Yesterday, Josh Ozersky admitted in his weekly Time.com column that he didnt know what ramps looked like until recently, and got David Kamp to back up his opinion (not exactly shared by chefs he interviewed) that the ingredient is becoming as overly fetishized as arugula (as todays video encounter with Robbie Richter and Zac Pelaccio goes to show, Mr. Cutlets is more one for meat). For food snobs, Kamp says, ramps are overcelebrated and overly scrutinized, like the first ballgame played in April, even with 161 more games ahead. And today, in a rant against small plates, ill-conceived pizzas, inappropriate tasting menus, and other annoying trends, Steve Cuozzo unleashes on ramps, too.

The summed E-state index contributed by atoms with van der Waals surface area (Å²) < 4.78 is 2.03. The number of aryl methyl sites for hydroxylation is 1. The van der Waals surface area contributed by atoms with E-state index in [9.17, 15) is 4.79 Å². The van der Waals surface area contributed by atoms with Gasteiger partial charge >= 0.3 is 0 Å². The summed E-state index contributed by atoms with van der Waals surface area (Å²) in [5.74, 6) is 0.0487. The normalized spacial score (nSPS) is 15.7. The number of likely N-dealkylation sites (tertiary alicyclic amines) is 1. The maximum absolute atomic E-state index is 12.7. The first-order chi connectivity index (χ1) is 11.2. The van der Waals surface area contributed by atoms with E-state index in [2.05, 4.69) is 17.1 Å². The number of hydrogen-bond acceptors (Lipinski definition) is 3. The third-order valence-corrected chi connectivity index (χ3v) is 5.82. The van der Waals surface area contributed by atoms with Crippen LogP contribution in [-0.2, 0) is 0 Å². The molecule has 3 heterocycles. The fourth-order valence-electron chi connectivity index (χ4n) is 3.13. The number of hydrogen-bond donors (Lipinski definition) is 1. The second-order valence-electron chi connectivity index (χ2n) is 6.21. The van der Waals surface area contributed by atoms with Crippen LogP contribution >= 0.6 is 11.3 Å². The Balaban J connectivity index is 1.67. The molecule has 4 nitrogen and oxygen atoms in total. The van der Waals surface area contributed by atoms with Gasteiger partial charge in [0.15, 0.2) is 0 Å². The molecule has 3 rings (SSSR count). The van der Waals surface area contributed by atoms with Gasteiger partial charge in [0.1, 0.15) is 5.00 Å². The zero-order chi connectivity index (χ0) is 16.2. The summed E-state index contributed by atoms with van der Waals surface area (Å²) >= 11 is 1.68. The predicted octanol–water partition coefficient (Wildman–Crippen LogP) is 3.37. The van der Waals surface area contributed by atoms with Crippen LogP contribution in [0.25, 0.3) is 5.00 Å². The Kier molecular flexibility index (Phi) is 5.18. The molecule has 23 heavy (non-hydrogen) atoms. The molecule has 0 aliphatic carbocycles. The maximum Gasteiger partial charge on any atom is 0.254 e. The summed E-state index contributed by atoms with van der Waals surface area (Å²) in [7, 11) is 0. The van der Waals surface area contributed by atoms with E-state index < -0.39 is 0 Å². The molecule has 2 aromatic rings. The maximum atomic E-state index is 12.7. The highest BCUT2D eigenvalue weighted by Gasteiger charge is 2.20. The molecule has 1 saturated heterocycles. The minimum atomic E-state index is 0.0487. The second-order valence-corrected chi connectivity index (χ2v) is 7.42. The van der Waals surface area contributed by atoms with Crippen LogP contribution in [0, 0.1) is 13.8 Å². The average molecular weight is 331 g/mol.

Most spring menus are cruel teases. The good stuff we really want, like local peas and asparagus, doesnt turn up for at least another month. So impatient chefs smother us in ramps, the garlicky, leek-like wild onions that come out of the ground in March. Theyre supposed to presage the glorious bounty to come. Instead, they remind us of winters bottomless pit of turnips and rutabaga. Id rather eat wild grass on the High Line.
So the Cuozz hates fancy pizzas and rampant ramp usage? One can only imagine how he feels about the tripe and ramp pizza at Colicchio & Sons. Either way, Cuozzo better brace himself as New Yorks most recent In Season column pointed out, its going to be a banner year for the stalks.
Oh, and rest assured they still have their defenders: The Voices Robert Sietsema recounts an all-ramp dinner he recently prepared.
As for us? We prefer calots.
On Ramps [NYM]
The Gripes of Wrath [NYP]
For Foodies, Ramps Are the New Arugula [Time]
Weekend Special: What Can You Do With Ramps? Here Are Four Suggestions [Fork in the Road/VV]